MOBILE, Alabama -- In the South we have always prided ourselves on our ability to turn anything into an event worthy of a wager between friends.
Be it mumbly peg or yard darts, down here we love to put our money where our mouths are. It is how we roll and no apologies are necessary.
When you combine our innate ability to make a bet with our equally strong desire to cook, show off and brag, it's almost the perfect storm of Southern sensibilities. "It's game on," said Alabama restaurateur Bob Baumhower who, along with Louisiana chef John Folse, came up with the idea for the LA. Gumbo Festival to be held April 11-13 at The Wharf in Orange Beach, Ala.
For three days in the second week in April teams of amateur and professional gumbo cooks from Alabama and Louisiana will go head-to-head in a unique contest designed to settle once and for all which state makes the best bowl of the region's signature dish.
The event is the brainchild of Baumhower -- a successful Alabama restaurant owner and former football player - and Folse, who is a world-famous cookbook author and authority on Cajun and Creole cookery.
The aim, Baumhower said, was to put on a three-day event that pays homage to the Gulf Coast's signature dish in all its attendant forms. "Our two regions have a shared history that dates back to the 1700s and we have a lot in common. Not the least of which is our love of gumbo,' he said.
Both Louisiana (LA) and Lower Alabama (L.A.) have strong opinions about gumbo.
And as you might imagine with an event where so much is on the line, there has already been a good measure of good-natured trash talking between the participants. Folse lobbed the first volley with a tongue-in-cheek jab at Lower Alabama's "alleged gumbo makers."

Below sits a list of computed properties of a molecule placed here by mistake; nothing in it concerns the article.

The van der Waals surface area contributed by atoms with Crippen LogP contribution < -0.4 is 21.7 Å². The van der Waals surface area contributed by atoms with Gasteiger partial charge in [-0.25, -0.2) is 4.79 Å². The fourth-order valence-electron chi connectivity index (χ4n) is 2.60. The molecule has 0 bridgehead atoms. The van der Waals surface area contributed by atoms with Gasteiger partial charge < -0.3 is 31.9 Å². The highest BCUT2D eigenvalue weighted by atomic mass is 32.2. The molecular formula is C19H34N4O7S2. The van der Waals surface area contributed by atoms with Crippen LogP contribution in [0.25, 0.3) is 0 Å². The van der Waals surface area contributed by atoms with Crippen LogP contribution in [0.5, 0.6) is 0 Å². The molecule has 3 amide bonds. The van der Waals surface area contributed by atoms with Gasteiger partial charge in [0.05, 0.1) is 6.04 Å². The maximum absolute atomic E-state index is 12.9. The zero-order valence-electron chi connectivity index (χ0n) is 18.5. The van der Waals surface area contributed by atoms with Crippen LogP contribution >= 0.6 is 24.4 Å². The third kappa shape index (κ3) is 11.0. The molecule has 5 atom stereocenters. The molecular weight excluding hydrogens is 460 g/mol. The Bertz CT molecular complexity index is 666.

la gumbo.jpg Seafood, lots and lots of seafood, are the prime components in a good, hearty bowl of gumbo. But it also takes a measure of skill to make it turn out just right. (Birmingham News file photo)
Baumhower, not one to let an affront go unchallenged, by saying "We allegedly have good football teams in Alabama with, I think, four national championships in a row," he said with a laugh.
The event will include gumbo cook-offs in two divisions: foodie (amateur) and professional. Both events will kick off at 8:3 a.m. on Saturday, April 13. Judging will begin at 11:30 a.m. with cash prizes awarded in both categories.
First prize in both divisions carry a $500 prize, second place wins $300 and third place nets the winner $200. But the professional division will be divided between Alabama and Louisiana chefs competing in an in-state contest.
Then the winners from the two states will compete for the Grand Prize title and an additional $1,000 prize. Some $500 will be awarded to the People's Choice winner, as well as the best decorated booth.
The festival is free. People's Choice tickets are $2 each or $20 for 30 tickets.